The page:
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April 01, 2008 - Image 3

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The Michigan Daily, 2008-04-01

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The Michigan Daily - michigandaily.com

Tuesday, April 1, 2008 - 3

NEWS BRIEFS
HARARE, Zimbabwe
Opposition party in
Zimbabwe claims
election victory
Zimbabwe's opposition claimed
victory yesterday in the elections,
while a slow trickle in official re-
sults raised fears that supporters of
longtime President Robert Mugabe
were rigging the count.
Mugabe has been accused of
stealing previous elections, but that
was before Zimbabwe's once thriv-
ing farm economy nearly collapsed
and before leading members of the
ruling party openly defied him.
Independent observers said
trends supported the main opposi-
tion party's contention that it was
leading in the presidential race, but
the monitors said the edge would
not be enough to avoid a runoff.
"We have won an election.
Mugabe's victory is not possible
given the true facts," Tendai Biti,
secretary-general of the opposition
Movement for Democratic Change,
told reporters.
WASHINGTON
Amid investigation,
housing official quits
his post
Department of Housing and
Urban Development Secretary
Alphonso Jackson, his tenure tar-
nished by allegations of political
favoritism and a criminal investi-
gation, announced his resignation
yesterday amid the wreckage of
the national housing crisis.
He leaves behind a trail.ofunan-
swered questions about whether
he tilted the department toward
Republican contractors and cro-
nies.
The move comes at a shaky time
for the economy, with soaring
mortgage foreclosures imperiling
the nation's fredit markets.
In announcing that his last day
at HUD will be April 18, Jackson
said only, "There comes a time
when one must attend more dili-
gently to personal and family mat-
ters."
DETROIT
GM shuts down
another plant, cuts
e about1,800 jobs
G3eneral Motors Corp. shut
down a Detroit area sedan plant
yesterday, a sign that a strike by
supplier American Axle and Man-
ufacturing Holdings Inc. is cutting
deeper into GM's lineup and into
the larger auto industry.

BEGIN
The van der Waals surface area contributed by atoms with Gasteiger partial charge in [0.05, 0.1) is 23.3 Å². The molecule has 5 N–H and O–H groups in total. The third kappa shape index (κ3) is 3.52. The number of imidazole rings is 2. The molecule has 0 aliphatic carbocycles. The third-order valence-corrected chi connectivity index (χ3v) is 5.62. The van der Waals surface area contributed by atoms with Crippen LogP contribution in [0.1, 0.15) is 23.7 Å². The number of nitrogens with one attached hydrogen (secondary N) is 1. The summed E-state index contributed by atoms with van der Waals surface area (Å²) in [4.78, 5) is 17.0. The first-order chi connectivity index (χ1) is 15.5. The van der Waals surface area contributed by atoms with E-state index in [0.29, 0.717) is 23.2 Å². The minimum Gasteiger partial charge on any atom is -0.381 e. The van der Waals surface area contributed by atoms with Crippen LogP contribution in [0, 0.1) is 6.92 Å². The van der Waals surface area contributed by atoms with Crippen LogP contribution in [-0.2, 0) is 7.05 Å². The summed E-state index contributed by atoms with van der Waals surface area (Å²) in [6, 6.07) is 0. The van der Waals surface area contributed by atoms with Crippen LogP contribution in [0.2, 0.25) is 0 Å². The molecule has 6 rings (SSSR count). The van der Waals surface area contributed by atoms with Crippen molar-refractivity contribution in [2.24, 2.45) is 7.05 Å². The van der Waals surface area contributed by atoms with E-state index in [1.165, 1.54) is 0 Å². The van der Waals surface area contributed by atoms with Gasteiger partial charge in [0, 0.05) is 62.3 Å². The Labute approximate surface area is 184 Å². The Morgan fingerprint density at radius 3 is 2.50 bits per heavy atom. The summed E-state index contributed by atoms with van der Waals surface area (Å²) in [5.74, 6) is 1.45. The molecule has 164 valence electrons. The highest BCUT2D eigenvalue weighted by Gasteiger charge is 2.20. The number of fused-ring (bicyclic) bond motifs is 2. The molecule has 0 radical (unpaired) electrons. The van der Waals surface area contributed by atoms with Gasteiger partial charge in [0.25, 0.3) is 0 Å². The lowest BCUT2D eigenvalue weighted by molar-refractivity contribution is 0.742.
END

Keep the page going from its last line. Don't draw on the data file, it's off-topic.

GM said it shut down its Ham-
tramck Assembly Plant, which
employs 1,849 hourly workers
and makes the Buick Lucerne and
Cadillac DTS. It is the 29th plant
GM has fully or partially shut be-
cause of parts shortages due to the
monthlong strike, which has af-

fected just over 39,000 GM hourly
workers.
Previously the strike had af-
fected only plants that assemble
or supply parts for slow-selling
pickup trucks and sport utility ve-
hicles, and GM had said the strike
wasn't having much impact be-
cause it had such a large inventory,
of those vehicles.
KIEV, Ukraine
Bush, Putin look to
set aside qualms in
missiles debate
The White House raised hopes
yesterday of achieving a break-
through agreement to resolve bit-
ter differences with Moscow over
missile defenses in Europe when
President Bush meets with Rus-
sian President Vladimir Putin this
weekend.
Bush's national security adviser,
Stephen Hadley, said no deal was in
hand yet but the two leaders could
nail it down when they meet Sun-
day in the Black Sea resort of Sochi.
"We may. We're hopeful," he said.
It will be the last meeting between
the two men before Putin steps
away from the Russian presidency.
iCompiled from
Daily wire reports
4,1
Number of American service mem-
bers who have died in the war in
Iraq, according to The Associated
Press. There were no deaths identi-
fied yesterday.

BIOENERGY
From Page 1
that supports the renewable energy
bills, said Michigan has consider-
able potential to use bioenergy
technology, especially in the upper
peninsula.
"The upper peninsula has a big-
ger chance for prosperity in the
biomass field, just because they
have a lot of wood waste and other
cellulosic waste products from the
different types of harvesting and
forestry they do up there," she said.
"It's a bigger hot spot for biomass."
There are already centers in
Michigan that generate electricity
from wood chips.
Korpalski said there was initial
concern that companies would use
RETRIAL.
From Page 1
Security footage from Dickin-(
son's residence hall showed thatt
Taylor entered the buildingbefore
she died. DNA was also found on I
Dickinson's body that matched J
Taylor's. Along with the murder'
charge, the prosecution arguedI
that Taylor intended to commitr
sexual penetration, home inva- I
sion and larceny in a building. s